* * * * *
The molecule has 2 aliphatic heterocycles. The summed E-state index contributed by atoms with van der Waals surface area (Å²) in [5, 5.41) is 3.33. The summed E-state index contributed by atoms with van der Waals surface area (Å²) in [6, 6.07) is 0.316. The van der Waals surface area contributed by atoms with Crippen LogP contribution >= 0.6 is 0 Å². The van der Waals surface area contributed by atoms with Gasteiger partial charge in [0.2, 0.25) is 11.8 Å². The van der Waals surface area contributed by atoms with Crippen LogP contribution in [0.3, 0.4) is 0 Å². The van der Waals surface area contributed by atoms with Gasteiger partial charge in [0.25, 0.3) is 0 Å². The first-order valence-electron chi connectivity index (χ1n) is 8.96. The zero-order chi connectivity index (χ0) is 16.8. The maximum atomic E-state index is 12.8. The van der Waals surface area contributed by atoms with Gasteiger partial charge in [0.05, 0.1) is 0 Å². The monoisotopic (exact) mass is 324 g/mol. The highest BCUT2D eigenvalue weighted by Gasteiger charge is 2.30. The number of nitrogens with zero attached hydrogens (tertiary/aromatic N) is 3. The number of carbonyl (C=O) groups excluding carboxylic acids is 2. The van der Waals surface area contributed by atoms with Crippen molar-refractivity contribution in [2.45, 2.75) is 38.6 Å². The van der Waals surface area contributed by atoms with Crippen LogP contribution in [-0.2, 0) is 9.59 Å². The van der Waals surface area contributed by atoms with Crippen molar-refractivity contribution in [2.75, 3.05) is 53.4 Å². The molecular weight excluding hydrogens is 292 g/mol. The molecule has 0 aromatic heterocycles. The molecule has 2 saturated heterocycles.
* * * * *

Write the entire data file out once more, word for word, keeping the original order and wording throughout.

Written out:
The molecule has 2 aliphatic heterocycles. The summed E-state index contributed by atoms with van der Waals surface area (Å²) in [5, 5.41) is 3.33. The summed E-state index contributed by atoms with van der Waals surface area (Å²) in [6, 6.07) is 0.316. The van der Waals surface area contributed by atoms with Crippen LogP contribution >= 0.6 is 0 Å². The van der Waals surface area contributed by atoms with Gasteiger partial charge in [0.2, 0.25) is 11.8 Å². The van der Waals surface area contributed by atoms with Crippen LogP contribution in [0.3, 0.4) is 0 Å². The van der Waals surface area contributed by atoms with Gasteiger partial charge in [0.25, 0.3) is 0 Å². The first-order valence-electron chi connectivity index (χ1n) is 8.96. The zero-order chi connectivity index (χ0) is 16.8. The maximum atomic E-state index is 12.8. The van der Waals surface area contributed by atoms with Gasteiger partial charge in [0.05, 0.1) is 0 Å². The monoisotopic (exact) mass is 324 g/mol. The highest BCUT2D eigenvalue weighted by Gasteiger charge is 2.30. The number of nitrogens with zero attached hydrogens (tertiary/aromatic N) is 3. The number of carbonyl (C=O) groups excluding carboxylic acids is 2. The van der Waals surface area contributed by atoms with Crippen molar-refractivity contribution in [2.45, 2.75) is 38.6 Å². The van der Waals surface area contributed by atoms with Crippen LogP contribution in [-0.2, 0) is 9.59 Å². The van der Waals surface area contributed by atoms with Crippen molar-refractivity contribution in [2.75, 3.05) is 53.4 Å². The molecular weight excluding hydrogens is 292 g/mol. The molecule has 0 aromatic heterocycles. The molecule has 2 saturated heterocycles.